Pratum Blog

Laptop with Microsoft Exchange on Screen with text overlay Microsoft Exchange Breach: What We Know So Far

In early March, the zero-day breach of the Microsoft Exchange Server instantly became the cybersecurity story of 2021 so far. Along with the SolarWinds breach of late 2020, this represents the second suspected state-sponsored cyberattack in quick succession, continuing to provide a wakeup call to many organizations.

When news broke about the four Exchange vulnerabilities on March 2, Pratum consultants immediately began contacting clients and instructing them to update their servers with Microsoft’s available patches as soon as possible. However, it’s crucial to understand that hackers exploited the vulnerability before the patches were released. So even if your servers have been patched, this remains a live situation as Pratum’s cybersecurity experts continue to determine exactly what the attackers accomplished with the zero-day attack. The following summary covers what we know so far about the situation. We will continue to update this blog as more information becomes available.

Impacted Systems

The new Exchange Server vulnerabilities primarily affect on-premises e-mail servers frequently used by small- and medium-size businesses. This was a widespread attack that sought to compromise any Exchange server it could find through online scans. When the attackers located a vulnerable Exchange Server, they typically inserted malware that would allow them to develop full attacks on compromised organizations at a later date.

The breach impacts on-premises Exchange Server 2013, 2016 and 2019 and can give attackers access to e-mail accounts, as well as a foothold to act within the targeted environments over the long term. Microsoft stated that the attack was initially traced to HAFNIUM, a state-sponsored group operating out of China. The United States has seen the highest number of attacks.

The vulnerability was initially identified in January and became widely known when Microsoft announced its patches on March 2. As news of the vulnerability spread, attackers worldwide quickly began to exploit the vulnerability by implanting ransomware and other malware. In the second week of March, reports indicated that the number of attacks was doubling every few hours. Experts estimate that as many as 60,000 organizations have been hacked so far.

When the vulnerability was publicized, Pratum’s incident response team began working around the clock to help clients investigate their systems to identify when their system was compromised and what type of activity took place during the compromise.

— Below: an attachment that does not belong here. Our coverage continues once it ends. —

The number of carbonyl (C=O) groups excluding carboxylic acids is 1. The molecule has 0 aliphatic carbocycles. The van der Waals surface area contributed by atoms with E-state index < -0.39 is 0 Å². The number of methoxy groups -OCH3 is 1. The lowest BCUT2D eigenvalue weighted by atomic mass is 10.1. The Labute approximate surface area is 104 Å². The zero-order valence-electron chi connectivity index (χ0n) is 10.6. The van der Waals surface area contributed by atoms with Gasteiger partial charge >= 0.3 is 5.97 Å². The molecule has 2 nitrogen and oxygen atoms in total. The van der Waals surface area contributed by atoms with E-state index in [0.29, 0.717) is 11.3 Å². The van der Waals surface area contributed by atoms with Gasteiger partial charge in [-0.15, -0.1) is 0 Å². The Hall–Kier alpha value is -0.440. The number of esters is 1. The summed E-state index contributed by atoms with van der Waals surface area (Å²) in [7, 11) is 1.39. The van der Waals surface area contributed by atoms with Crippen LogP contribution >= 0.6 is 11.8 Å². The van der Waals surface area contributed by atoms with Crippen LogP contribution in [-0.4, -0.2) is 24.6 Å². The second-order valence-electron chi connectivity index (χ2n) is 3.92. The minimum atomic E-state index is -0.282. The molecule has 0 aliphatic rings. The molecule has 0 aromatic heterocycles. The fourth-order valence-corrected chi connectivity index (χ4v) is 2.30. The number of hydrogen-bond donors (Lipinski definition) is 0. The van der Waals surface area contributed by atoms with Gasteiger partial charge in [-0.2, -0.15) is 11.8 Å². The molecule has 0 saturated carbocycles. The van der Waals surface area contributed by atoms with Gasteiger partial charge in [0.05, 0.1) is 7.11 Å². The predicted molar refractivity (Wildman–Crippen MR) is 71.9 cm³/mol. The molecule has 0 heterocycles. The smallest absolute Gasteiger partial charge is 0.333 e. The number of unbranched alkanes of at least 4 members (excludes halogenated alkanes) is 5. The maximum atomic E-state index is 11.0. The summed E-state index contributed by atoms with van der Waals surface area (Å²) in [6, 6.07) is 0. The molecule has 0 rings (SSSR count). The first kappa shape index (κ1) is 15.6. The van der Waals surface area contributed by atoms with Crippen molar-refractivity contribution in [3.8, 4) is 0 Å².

What You Can Do Now

Here are Pratum’s key recommendations as of this writing:

  • Install the Updates – By March 2, Microsoft had released updates covering approximately 95% of all exposed versions of Microsoft Exchange Server. Ideally, you’ve already updated your server with the available patches. If not, install the updates immediately. (Even two weeks after news of the vulnerability broke, experts estimated more than 80,000 servers worldwide remained unpatched.)
  • Check Your Vulnerability – This Microsoft script on GitHub can check whether your system is still vulnerable. Remember: If you can scan your own system that easily for vulnerabilities, so can hackers. You also can check whether your domain is on the list of those potentially compromised. Note that this list isn’t updated, so if you’ve installed the patches, your domain will still appear on the list.
  • Search for Threats – Installing the update and closing the vulnerability does not solve the problem. Nearly every case that Pratum has investigated has revealed web shells planted in February, which could open your system to backdoor attacks and malware. (A web shell is a malicious script that hackers embed so that they can exploit your system via a web server.) You will need to pursue a threat-hunting strategy to fully determine what compromises your system may have suffered. Pratum can assist with this threat-hunting effort. You also can read Microsoft’s latest mitigation guidance here. You’ll find additional info through Microsoft’s list of observed indicators of compromise (IOCs). This site from the federal Cybersecurity and Infrastructure Security Agency includes a chart of observed malicious activities.
  • Block Known Malicious IPs at the Firewall – We haven’t located a single, comprehensive list of these known IPs online, but Pratum is building its own reference list. Please contact us to learn more.
  • Reset All Administrator and User Passwords – Don’t overlook this basic precaution.
  • Back Up Your Exchange Server – This backup should be in a different location, outside of your network, even if you have installed the patches. We expect new malware and ransomware attacks to emerge, and you should be prepared by backing up your server.
  • Engage a Digital Forensics Team to Examine Your Network – It will almost certainly take weeks or months to determine how threat actors infiltrated systems before the patches were applied. Most organizations will need a digital forensics expert to root out any malware that may be on your network. Note that with thousands of organizations compromised, availability of incident response teams is likely to be limited.
  • Follow Developing Events – Pratum will update this blog as new information becomes available. We also recommend following the well-known cybersecurity news source Krebs on Security for updates.

If you need assistance in understanding exactly what vulnerabilities still exist in your system because of this breach, please contact Pratum to talk with one of our advisors.

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